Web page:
Gastric sleeve revision to Duodenal Switch by Dr. Ungson at MBC

Hi, I’m Nina and welcome to Mexicali Bariatric Center. Today I will talk to you about revisions from the Gastric Sleeve to Duodenal Switch (DS) performed by board certified surgeon Dr. Gilberto Ungson. I wanted to share two cases that we had last month that are very interesting. In the first case a lady with a BMI in her mid 40’s contacted us. She had a sleeve done several years ago but it wasn’t very successful, she was sure she was eating too much because her sleeve was too big. So she was considering having her sleeve redone and then having a DS portion done as well. We scheduled her and it was agreed that the day before surgery we would check her sleeve to determine if in fact it needed to be received* or not.

Same day we had a lady scheduled that had a band converted to a sleeve. She knew she could only eat very little, she was sure her sleeve was small but she had lost very little weight and in fact, she started to regain some of it. She knew she needed the second part, she needed the malabsorption of the DS. Again, we rechecked her sleeve to make sure we were doing the right thing.

The ladies came in the day before surgery and we do case number one. After the X-Rays we confirmed that indeed her sleeve was very big, it had bulges at the top and at the bottom. Basically she had a sleeve that could hold two or three times what a tight sleeve should hold. We decided she needed to have her sleeve redone and at the same time have a DS. At that point we thought that if she had a tighter sleeve, a regular one, she might have been successful. In the second case, the lady with the low BMI, her sleeve was very tiny, very nice…so we stuck to the plan to do the DS part.
The day of surgery the first lady goes in and the doctor resleeved her, but when he starts doing the DS part he needs to measure in order to determine the lengths of the limbs. He found out that the lady had very long intestines way over the average. The doctor knew at that point that even with a tight sleeve she most likely wouldn’t have been successful. She needed the malabsorption, therefore she was happy to decide to have both parts done and not stay just with the resleeving. The second lady comes in and again the doctor starts measuring and again, this lady had very long intestines. This means that these two ladies could absorb more fat, more carbs, more calories basically. This was a lady that was eating very small portions but this wouldn’t work for either of them. We were happy that they scheduled for a second part and we are very sure they are going to be very successful.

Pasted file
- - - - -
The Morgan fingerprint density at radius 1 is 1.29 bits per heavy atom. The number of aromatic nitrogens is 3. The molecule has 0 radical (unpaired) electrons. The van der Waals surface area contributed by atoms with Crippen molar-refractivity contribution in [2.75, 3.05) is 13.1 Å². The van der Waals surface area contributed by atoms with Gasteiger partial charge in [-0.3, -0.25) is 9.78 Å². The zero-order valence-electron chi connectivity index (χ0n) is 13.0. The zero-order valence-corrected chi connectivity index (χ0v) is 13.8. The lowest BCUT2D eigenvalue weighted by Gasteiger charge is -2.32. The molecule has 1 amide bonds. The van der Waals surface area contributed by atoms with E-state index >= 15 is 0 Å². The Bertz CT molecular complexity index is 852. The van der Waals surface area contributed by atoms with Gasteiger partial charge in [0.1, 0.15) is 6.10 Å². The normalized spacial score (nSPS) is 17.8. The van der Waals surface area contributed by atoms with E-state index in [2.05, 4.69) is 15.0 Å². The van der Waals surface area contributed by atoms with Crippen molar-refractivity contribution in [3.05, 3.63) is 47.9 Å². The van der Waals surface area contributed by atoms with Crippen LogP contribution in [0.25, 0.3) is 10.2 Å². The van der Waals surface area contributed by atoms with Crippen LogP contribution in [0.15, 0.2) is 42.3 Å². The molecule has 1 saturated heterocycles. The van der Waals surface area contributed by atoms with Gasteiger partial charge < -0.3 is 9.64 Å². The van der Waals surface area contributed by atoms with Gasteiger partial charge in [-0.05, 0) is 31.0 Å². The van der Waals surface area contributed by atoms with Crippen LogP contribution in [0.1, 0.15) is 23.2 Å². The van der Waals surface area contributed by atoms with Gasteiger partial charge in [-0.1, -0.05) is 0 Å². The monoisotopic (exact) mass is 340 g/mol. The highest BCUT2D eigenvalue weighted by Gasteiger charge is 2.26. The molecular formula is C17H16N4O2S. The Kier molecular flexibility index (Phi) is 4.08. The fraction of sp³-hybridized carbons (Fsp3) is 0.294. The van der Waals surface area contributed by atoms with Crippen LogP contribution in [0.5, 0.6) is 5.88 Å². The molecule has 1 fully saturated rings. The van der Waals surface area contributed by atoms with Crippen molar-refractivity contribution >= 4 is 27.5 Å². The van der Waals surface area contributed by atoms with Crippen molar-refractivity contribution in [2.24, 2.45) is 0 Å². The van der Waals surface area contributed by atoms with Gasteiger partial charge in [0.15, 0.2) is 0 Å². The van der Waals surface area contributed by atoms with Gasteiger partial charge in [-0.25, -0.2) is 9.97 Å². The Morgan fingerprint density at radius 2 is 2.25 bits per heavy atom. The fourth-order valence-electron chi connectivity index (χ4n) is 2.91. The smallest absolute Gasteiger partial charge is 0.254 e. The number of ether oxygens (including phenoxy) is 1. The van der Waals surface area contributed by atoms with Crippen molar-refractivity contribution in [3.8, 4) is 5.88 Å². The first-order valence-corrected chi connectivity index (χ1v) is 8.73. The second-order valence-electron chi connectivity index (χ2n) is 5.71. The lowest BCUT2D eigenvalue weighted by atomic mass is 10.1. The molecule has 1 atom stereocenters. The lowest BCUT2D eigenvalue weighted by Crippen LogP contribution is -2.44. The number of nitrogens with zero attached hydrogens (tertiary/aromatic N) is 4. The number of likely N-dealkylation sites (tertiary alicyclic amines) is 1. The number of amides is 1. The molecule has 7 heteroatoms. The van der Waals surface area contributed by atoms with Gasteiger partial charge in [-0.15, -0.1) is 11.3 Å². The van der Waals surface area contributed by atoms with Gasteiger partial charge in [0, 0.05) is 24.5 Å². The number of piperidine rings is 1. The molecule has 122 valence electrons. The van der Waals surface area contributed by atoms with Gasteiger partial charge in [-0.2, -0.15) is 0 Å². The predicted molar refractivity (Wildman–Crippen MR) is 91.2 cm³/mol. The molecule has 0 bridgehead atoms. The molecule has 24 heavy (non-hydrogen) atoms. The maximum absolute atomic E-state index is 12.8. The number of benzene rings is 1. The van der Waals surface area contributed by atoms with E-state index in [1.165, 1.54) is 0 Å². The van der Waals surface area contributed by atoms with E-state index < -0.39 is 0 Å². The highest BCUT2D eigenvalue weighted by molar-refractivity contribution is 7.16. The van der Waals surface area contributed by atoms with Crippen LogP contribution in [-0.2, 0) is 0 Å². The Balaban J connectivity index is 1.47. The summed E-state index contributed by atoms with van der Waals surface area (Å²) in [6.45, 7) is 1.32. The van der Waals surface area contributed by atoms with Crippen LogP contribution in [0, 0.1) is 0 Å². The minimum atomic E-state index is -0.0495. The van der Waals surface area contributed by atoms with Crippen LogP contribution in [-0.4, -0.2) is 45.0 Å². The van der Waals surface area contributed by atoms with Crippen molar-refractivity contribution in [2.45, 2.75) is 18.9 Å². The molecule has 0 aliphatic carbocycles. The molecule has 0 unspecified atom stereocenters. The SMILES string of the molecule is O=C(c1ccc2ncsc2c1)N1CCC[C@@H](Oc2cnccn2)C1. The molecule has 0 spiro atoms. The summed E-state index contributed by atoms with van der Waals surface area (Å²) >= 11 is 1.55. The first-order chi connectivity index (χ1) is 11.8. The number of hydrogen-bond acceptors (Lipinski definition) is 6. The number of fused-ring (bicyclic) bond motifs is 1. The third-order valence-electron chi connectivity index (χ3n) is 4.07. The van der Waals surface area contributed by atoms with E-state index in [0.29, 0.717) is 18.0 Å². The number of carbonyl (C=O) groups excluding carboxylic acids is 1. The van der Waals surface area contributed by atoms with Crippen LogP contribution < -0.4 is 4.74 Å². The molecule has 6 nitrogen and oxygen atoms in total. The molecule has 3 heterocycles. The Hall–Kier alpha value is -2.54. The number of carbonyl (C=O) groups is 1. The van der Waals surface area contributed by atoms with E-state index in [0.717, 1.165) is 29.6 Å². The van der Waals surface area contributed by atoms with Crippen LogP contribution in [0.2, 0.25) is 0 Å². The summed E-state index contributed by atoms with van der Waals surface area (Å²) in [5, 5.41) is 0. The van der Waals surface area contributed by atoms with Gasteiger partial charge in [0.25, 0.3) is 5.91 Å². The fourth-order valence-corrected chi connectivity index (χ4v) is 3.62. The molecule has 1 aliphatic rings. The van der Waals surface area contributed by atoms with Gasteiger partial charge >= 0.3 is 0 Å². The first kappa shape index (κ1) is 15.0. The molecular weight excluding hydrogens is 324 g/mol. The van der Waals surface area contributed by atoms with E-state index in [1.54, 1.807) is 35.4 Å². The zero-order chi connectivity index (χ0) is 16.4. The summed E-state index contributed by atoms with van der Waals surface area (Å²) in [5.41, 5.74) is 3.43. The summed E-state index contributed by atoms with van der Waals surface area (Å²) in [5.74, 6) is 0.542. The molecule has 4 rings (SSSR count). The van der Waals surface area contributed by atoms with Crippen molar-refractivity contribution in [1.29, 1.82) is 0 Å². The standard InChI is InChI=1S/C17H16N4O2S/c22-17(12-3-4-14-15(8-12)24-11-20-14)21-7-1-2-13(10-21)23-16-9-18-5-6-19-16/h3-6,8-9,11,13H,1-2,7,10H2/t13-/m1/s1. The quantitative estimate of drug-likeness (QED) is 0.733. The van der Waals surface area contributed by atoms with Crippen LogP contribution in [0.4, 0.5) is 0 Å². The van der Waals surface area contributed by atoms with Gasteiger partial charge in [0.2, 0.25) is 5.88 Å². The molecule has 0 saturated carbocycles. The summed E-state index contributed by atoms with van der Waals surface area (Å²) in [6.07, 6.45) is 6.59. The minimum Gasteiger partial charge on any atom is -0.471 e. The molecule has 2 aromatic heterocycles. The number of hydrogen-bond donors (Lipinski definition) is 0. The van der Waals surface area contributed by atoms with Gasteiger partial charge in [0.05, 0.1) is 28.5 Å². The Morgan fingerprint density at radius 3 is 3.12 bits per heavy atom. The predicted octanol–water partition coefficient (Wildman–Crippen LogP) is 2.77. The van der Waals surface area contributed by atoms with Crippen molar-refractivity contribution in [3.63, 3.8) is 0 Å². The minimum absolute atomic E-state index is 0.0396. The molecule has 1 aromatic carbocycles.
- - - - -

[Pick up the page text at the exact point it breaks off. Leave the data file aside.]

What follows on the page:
I was very excited about all of this so I asked the doctor “how can we know if a patient’s intestines are too long? Is there a test, an X-ray or something to determine if they need a DS from the get-go and not need to wait until a sleeve fails”. Sadly the answer was no. There’s no not-invasive procedure to determine the length of the intestines. Only at the time of surgery when the doctor is measuring will he know how long they are. Nevertheless, that is good information to have for the patient to consider a malabsorptive procedure like the Duodenal Switch or the bypass. Do you notice that when you eat small portions you still won’t lose weight? Do you think you need something more? That’s something to consider.
I hope this helps and hope to see you soon.